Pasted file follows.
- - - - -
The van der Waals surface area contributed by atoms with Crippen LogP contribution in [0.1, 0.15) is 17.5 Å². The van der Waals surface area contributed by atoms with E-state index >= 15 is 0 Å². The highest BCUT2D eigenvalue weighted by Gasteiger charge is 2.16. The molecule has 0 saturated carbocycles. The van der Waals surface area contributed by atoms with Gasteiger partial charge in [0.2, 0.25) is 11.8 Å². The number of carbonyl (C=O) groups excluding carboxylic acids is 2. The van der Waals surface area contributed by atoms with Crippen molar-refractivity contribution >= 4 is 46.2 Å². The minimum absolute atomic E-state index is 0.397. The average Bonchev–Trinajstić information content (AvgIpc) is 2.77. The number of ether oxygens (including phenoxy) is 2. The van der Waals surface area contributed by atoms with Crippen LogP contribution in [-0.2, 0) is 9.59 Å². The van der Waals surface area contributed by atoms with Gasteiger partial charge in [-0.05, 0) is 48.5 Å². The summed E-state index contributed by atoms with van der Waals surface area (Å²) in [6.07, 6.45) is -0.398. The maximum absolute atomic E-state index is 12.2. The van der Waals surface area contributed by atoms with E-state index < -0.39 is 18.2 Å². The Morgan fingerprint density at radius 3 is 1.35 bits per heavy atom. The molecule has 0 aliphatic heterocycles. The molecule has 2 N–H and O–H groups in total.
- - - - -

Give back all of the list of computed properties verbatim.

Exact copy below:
The van der Waals surface area contributed by atoms with Crippen LogP contribution in [0.1, 0.15) is 17.5 Å². The van der Waals surface area contributed by atoms with E-state index >= 15 is 0 Å². The highest BCUT2D eigenvalue weighted by Gasteiger charge is 2.16. The molecule has 0 saturated carbocycles. The van der Waals surface area contributed by atoms with Gasteiger partial charge in [0.2, 0.25) is 11.8 Å². The number of carbonyl (C=O) groups excluding carboxylic acids is 2. The van der Waals surface area contributed by atoms with Crippen molar-refractivity contribution >= 4 is 46.2 Å². The minimum absolute atomic E-state index is 0.397. The average Bonchev–Trinajstić information content (AvgIpc) is 2.77. The number of ether oxygens (including phenoxy) is 2. The van der Waals surface area contributed by atoms with Crippen LogP contribution in [-0.2, 0) is 9.59 Å². The van der Waals surface area contributed by atoms with Gasteiger partial charge in [-0.05, 0) is 48.5 Å². The summed E-state index contributed by atoms with van der Waals surface area (Å²) in [6.07, 6.45) is -0.398. The maximum absolute atomic E-state index is 12.2. The van der Waals surface area contributed by atoms with E-state index < -0.39 is 18.2 Å². The Morgan fingerprint density at radius 3 is 1.35 bits per heavy atom. The molecule has 0 aliphatic heterocycles. The molecule has 2 N–H and O–H groups in total.